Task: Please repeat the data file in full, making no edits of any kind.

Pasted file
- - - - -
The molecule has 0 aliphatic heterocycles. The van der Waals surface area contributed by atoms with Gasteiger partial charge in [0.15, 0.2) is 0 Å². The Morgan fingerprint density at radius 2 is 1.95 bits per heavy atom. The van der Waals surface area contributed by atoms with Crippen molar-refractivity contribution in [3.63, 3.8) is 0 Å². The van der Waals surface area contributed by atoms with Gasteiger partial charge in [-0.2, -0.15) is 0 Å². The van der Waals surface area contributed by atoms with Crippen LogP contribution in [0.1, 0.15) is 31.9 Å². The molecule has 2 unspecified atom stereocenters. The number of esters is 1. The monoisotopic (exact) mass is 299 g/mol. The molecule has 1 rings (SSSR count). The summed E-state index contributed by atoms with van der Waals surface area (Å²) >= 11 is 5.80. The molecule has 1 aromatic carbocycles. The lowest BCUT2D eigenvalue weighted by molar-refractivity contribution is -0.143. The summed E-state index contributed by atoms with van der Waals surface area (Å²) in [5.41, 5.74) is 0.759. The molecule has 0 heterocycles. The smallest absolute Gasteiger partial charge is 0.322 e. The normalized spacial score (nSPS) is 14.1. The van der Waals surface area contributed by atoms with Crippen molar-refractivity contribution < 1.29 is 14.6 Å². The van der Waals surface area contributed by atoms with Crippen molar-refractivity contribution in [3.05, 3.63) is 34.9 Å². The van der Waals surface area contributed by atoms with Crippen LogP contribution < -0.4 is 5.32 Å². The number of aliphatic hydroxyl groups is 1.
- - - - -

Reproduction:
The molecule has 0 aliphatic heterocycles. The van der Waals surface area contributed by atoms with Gasteiger partial charge in [0.15, 0.2) is 0 Å². The Morgan fingerprint density at radius 2 is 1.95 bits per heavy atom. The van der Waals surface area contributed by atoms with Crippen molar-refractivity contribution in [3.63, 3.8) is 0 Å². The van der Waals surface area contributed by atoms with Gasteiger partial charge in [-0.2, -0.15) is 0 Å². The van der Waals surface area contributed by atoms with Crippen LogP contribution in [0.1, 0.15) is 31.9 Å². The molecule has 2 unspecified atom stereocenters. The number of esters is 1. The monoisotopic (exact) mass is 299 g/mol. The molecule has 1 rings (SSSR count). The summed E-state index contributed by atoms with van der Waals surface area (Å²) >= 11 is 5.80. The molecule has 1 aromatic carbocycles. The lowest BCUT2D eigenvalue weighted by molar-refractivity contribution is -0.143. The summed E-state index contributed by atoms with van der Waals surface area (Å²) in [5.41, 5.74) is 0.759. The molecule has 0 heterocycles. The smallest absolute Gasteiger partial charge is 0.322 e. The normalized spacial score (nSPS) is 14.1. The van der Waals surface area contributed by atoms with Crippen molar-refractivity contribution < 1.29 is 14.6 Å². The van der Waals surface area contributed by atoms with Crippen molar-refractivity contribution in [3.05, 3.63) is 34.9 Å². The van der Waals surface area contributed by atoms with Crippen LogP contribution < -0.4 is 5.32 Å². The number of aliphatic hydroxyl groups is 1.